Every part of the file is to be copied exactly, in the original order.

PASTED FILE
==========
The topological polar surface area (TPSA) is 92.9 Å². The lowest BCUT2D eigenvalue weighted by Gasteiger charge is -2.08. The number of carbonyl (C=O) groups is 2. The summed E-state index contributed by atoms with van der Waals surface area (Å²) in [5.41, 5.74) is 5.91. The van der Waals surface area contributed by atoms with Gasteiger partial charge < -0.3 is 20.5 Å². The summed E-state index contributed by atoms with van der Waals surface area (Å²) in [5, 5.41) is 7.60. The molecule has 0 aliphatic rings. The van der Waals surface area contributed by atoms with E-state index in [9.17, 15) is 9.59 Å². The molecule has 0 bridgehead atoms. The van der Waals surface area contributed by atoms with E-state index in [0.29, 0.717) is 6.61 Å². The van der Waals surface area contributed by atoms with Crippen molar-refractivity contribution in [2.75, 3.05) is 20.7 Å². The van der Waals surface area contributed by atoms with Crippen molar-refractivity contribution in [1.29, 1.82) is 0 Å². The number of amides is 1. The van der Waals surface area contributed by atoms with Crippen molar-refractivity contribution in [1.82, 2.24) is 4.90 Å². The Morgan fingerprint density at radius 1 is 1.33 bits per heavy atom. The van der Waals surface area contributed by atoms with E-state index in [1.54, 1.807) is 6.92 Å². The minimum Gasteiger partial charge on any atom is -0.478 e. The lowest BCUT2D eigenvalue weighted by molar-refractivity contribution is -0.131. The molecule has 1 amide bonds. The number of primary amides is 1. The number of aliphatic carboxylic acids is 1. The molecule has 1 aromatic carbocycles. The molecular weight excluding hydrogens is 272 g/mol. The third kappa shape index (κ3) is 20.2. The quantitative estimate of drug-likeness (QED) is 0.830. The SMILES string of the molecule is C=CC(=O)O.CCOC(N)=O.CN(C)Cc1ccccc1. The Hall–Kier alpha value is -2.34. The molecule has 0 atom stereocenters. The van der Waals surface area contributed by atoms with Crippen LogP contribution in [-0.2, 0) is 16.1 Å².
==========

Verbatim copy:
The topological polar surface area (TPSA) is 92.9 Å². The lowest BCUT2D eigenvalue weighted by Gasteiger charge is -2.08. The number of carbonyl (C=O) groups is 2. The summed E-state index contributed by atoms with van der Waals surface area (Å²) in [5.41, 5.74) is 5.91. The van der Waals surface area contributed by atoms with Gasteiger partial charge < -0.3 is 20.5 Å². The summed E-state index contributed by atoms with van der Waals surface area (Å²) in [5, 5.41) is 7.60. The molecule has 0 aliphatic rings. The van der Waals surface area contributed by atoms with E-state index in [9.17, 15) is 9.59 Å². The molecule has 0 bridgehead atoms. The van der Waals surface area contributed by atoms with E-state index in [0.29, 0.717) is 6.61 Å². The van der Waals surface area contributed by atoms with Crippen molar-refractivity contribution in [2.75, 3.05) is 20.7 Å². The van der Waals surface area contributed by atoms with Crippen molar-refractivity contribution in [1.29, 1.82) is 0 Å². The number of amides is 1. The van der Waals surface area contributed by atoms with Crippen molar-refractivity contribution in [1.82, 2.24) is 4.90 Å². The Morgan fingerprint density at radius 1 is 1.33 bits per heavy atom. The van der Waals surface area contributed by atoms with E-state index in [1.54, 1.807) is 6.92 Å². The minimum Gasteiger partial charge on any atom is -0.478 e. The lowest BCUT2D eigenvalue weighted by molar-refractivity contribution is -0.131. The molecule has 1 amide bonds. The number of primary amides is 1. The number of aliphatic carboxylic acids is 1. The molecule has 1 aromatic carbocycles. The molecular weight excluding hydrogens is 272 g/mol. The third kappa shape index (κ3) is 20.2. The quantitative estimate of drug-likeness (QED) is 0.830. The SMILES string of the molecule is C=CC(=O)O.CCOC(N)=O.CN(C)Cc1ccccc1. The Hall–Kier alpha value is -2.34. The molecule has 0 atom stereocenters. The van der Waals surface area contributed by atoms with Crippen LogP contribution in [-0.2, 0) is 16.1 Å².